Food Safety News - April 19, 2018 Unusually high percentage of E. coli victims hospitalized

Food Safety News

Unusually high percentage of E. coli victims hospitalized

By Coral Beach

An E. coli outbreak traced to chopped romaine lettuce has spread to another five states and public health officials are reporting a hospitalization rate of almost 60 percent, which is twice the usual rate. There are 53 confirmed cases spread across 16 states, as of Wednesday's update from the federal Centers for Disease Control and... Continue Reading

Officials in Michigan, Utah warn about new hepatitis A cases

By News Desk

Public health officials in Utah and Michigan are alerting people to possible exposure to the hepatitis A virus after confirmation of infected foodservice workers. The illnesses are part of a multi-state outbreak that has sickened about 1,200 people and killed almost 50. Infected people are usually contagious before they develop symptoms. The highly contagious virus... Continue Reading

Another company recalls kratom after illness reported

By Kelsey M. Mackin

A company in Utah is recalling “NxtGen Botanicals Maeng Da Kratom” labeled bottles of kratom supplements because they has the potential to be contaminated with Salmonella. At least one illness has been reported in connection with this brand of kratom. The recall notice does not specify what strain of Salmonella federal inspectors found in the NxtGen kratom, but at least 132 people in 38 states have been... Continue Reading

GAO says some USDA food safety standards are outdated

By News Desk

The USDA's Food Safety and Inspection Service (FSIS)  should carry on with its work to reduce pathogens in meat and poultry, but first, the agency needs to improve documentation, add some timelines to its tasks and check on the effectiveness of on-farm practices. Those three new recommendations by the Government Accountability Office (GAO),  the auditing,... Continue Reading

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Understanding Flexibility From A Neurological Standpoint With A Johns Creek GA Stretch Practitioner

By Donna Beley

Being flexible is a very beneficial bodily function that can help you to be more athletic, feel healthy and avoid injuries and pain. Those that feel like their muscles are tight may believe that they need to stretch their muscles in order to loose them up. While this type of tightness, which is called mechanical tightness, is very common, there are other types and causes of tightness as well.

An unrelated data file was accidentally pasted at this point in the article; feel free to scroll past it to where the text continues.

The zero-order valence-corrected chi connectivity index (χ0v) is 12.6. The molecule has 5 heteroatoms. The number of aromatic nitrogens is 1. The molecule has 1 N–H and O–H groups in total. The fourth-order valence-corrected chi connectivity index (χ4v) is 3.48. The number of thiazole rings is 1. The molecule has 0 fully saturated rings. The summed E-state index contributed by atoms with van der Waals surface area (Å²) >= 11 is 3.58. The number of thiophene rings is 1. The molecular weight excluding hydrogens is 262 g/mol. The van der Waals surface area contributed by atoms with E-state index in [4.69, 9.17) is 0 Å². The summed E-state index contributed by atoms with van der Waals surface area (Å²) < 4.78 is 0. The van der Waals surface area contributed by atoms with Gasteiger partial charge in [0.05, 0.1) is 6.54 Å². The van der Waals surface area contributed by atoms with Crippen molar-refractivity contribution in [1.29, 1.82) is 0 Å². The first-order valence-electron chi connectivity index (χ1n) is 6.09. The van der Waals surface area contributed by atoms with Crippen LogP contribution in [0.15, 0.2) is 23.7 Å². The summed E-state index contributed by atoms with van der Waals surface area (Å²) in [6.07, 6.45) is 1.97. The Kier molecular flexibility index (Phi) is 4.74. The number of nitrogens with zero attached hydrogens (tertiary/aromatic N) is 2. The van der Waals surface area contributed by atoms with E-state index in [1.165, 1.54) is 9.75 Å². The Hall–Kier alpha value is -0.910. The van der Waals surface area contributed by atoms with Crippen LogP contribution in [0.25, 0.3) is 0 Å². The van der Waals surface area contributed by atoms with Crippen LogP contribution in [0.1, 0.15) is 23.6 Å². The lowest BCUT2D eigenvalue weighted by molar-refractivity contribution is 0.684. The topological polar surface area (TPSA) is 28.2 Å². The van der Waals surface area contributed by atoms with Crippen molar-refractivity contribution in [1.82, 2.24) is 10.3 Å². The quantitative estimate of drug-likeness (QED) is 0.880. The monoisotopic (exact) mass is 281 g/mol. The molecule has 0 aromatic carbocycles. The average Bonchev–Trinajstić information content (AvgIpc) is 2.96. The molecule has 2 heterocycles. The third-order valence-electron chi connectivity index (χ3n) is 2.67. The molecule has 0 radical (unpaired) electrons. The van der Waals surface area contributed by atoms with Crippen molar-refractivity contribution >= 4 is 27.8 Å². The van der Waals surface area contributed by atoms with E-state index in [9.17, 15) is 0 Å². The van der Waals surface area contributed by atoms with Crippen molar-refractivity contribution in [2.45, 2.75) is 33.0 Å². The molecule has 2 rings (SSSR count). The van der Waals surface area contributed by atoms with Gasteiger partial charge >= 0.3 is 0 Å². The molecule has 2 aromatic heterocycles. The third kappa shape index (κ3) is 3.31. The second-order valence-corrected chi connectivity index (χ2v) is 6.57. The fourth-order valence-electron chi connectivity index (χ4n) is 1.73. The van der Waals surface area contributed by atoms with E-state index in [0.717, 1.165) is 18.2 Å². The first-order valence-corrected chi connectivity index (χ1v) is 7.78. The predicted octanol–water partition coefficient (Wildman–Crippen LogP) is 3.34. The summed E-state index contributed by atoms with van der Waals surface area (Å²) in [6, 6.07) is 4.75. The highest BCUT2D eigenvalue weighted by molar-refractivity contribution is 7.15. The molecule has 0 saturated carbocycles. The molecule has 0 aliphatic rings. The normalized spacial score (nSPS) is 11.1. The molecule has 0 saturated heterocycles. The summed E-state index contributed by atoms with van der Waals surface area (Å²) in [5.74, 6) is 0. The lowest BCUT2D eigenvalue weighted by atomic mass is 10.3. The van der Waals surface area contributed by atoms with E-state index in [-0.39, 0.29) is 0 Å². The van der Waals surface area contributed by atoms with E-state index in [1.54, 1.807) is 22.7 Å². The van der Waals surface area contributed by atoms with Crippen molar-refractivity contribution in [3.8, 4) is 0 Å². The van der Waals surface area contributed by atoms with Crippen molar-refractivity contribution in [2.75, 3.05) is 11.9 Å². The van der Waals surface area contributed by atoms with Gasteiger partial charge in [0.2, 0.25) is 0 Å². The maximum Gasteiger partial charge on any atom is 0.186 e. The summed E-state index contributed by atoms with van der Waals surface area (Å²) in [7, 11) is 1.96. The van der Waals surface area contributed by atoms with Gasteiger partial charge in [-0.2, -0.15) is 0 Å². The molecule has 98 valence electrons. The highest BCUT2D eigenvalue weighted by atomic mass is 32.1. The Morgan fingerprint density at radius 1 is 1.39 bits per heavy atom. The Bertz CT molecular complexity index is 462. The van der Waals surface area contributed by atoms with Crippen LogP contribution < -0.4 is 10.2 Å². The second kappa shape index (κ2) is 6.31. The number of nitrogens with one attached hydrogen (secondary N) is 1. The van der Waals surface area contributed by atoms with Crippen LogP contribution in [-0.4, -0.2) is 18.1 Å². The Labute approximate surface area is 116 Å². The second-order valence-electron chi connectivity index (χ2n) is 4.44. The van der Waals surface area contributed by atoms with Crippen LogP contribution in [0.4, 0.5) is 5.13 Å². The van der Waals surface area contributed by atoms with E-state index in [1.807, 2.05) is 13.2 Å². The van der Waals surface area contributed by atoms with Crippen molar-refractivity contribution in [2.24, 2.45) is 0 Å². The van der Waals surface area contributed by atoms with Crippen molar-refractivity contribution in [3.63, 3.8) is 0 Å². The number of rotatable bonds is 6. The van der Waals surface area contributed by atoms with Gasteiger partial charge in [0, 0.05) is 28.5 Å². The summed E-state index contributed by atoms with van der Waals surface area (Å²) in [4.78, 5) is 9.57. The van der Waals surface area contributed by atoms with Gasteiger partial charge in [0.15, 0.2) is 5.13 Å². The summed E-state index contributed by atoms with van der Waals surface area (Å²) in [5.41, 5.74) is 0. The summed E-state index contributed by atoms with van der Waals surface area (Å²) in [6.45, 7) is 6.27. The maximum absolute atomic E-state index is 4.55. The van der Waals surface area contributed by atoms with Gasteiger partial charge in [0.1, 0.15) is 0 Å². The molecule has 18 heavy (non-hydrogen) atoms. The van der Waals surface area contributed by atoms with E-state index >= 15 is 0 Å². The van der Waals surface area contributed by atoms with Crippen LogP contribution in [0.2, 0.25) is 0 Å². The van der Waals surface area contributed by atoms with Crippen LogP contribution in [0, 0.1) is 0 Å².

Neurological tightness could be the type of problem that you are contending with. If you are having a hard time loosening your muscles, consulting with a stretch practitioner will allow you to find out if you are dealing with flexibility issues that are neurological in nature.

Explanation of Neurological Tightness

If the muscles have become too contracted and have to be extended, then this is mechanical tightness. This is something people experience after exercising and overworking their muscles or muscle groups. To alleviate the tightness, try implementing a regular stretching routine.

On the other hand, neurological tightness in a muscle will actually occur when the muscle is being overstretched. The brain will then send down natural signals for the muscle to contract if it does feel overstretched. A stretch practitioner will be able to provide you with an examination to determine what type of tightness you are experiencing.

The Different Types Of Care

Even though a diagnosis of mechanical tightness can be resolved with therapeutic massage and other forms of stretching, neurological tightness necessitates a different manner of care. With neurological tightness, your provider will need to determine the exact kind of tightness you're experiencing by performing a thorough exam. This is a tightness that often develops when the nerves themselves have become stretched. A stretch practitioner can perform many different therapies to massage the nerves and to reduce the discomfort and pain you are experiencing.

Continued Assistance

Even though the nerve care can provide improvements, you will still receive continuing support from your stretch practitioner. This will usually involve an extended period of therapy. You will additionally be given tips to ensure that the problem does not recur.

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